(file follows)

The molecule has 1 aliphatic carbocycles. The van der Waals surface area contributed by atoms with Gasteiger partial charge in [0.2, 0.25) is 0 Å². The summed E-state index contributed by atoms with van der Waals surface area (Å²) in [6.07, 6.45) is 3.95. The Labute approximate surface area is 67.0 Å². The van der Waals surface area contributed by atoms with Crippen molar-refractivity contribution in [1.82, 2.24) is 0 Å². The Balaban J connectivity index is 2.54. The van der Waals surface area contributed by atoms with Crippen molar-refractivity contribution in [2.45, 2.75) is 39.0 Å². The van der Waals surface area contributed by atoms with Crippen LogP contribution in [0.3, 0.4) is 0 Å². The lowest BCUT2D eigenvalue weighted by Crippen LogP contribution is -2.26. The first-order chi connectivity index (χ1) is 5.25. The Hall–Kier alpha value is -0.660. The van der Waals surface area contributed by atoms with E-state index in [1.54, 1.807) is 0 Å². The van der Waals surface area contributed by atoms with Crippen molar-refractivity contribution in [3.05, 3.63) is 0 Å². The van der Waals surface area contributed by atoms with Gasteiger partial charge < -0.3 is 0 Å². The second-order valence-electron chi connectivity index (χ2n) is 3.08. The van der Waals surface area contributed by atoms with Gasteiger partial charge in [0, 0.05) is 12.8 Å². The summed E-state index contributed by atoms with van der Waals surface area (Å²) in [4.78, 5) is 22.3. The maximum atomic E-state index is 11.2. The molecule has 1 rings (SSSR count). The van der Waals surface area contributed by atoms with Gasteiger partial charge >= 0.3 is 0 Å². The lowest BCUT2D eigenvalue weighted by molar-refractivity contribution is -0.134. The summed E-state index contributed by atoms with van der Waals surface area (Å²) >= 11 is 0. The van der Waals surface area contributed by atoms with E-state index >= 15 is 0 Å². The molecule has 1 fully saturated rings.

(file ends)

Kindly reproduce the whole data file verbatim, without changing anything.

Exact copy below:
The molecule has 1 aliphatic carbocycles. The van der Waals surface area contributed by atoms with Gasteiger partial charge in [0.2, 0.25) is 0 Å². The summed E-state index contributed by atoms with van der Waals surface area (Å²) in [6.07, 6.45) is 3.95. The Labute approximate surface area is 67.0 Å². The van der Waals surface area contributed by atoms with Crippen molar-refractivity contribution in [1.82, 2.24) is 0 Å². The Balaban J connectivity index is 2.54. The van der Waals surface area contributed by atoms with Crippen molar-refractivity contribution in [2.45, 2.75) is 39.0 Å². The van der Waals surface area contributed by atoms with Crippen LogP contribution in [0.3, 0.4) is 0 Å². The lowest BCUT2D eigenvalue weighted by Crippen LogP contribution is -2.26. The first-order chi connectivity index (χ1) is 5.25. The Hall–Kier alpha value is -0.660. The van der Waals surface area contributed by atoms with E-state index in [1.54, 1.807) is 0 Å². The van der Waals surface area contributed by atoms with Crippen molar-refractivity contribution in [3.05, 3.63) is 0 Å². The van der Waals surface area contributed by atoms with Gasteiger partial charge < -0.3 is 0 Å². The second-order valence-electron chi connectivity index (χ2n) is 3.08. The van der Waals surface area contributed by atoms with Gasteiger partial charge in [0, 0.05) is 12.8 Å². The summed E-state index contributed by atoms with van der Waals surface area (Å²) in [4.78, 5) is 22.3. The maximum atomic E-state index is 11.2. The molecule has 1 rings (SSSR count). The van der Waals surface area contributed by atoms with Gasteiger partial charge >= 0.3 is 0 Å². The lowest BCUT2D eigenvalue weighted by molar-refractivity contribution is -0.134. The summed E-state index contributed by atoms with van der Waals surface area (Å²) >= 11 is 0. The van der Waals surface area contributed by atoms with E-state index >= 15 is 0 Å². The molecule has 1 fully saturated rings.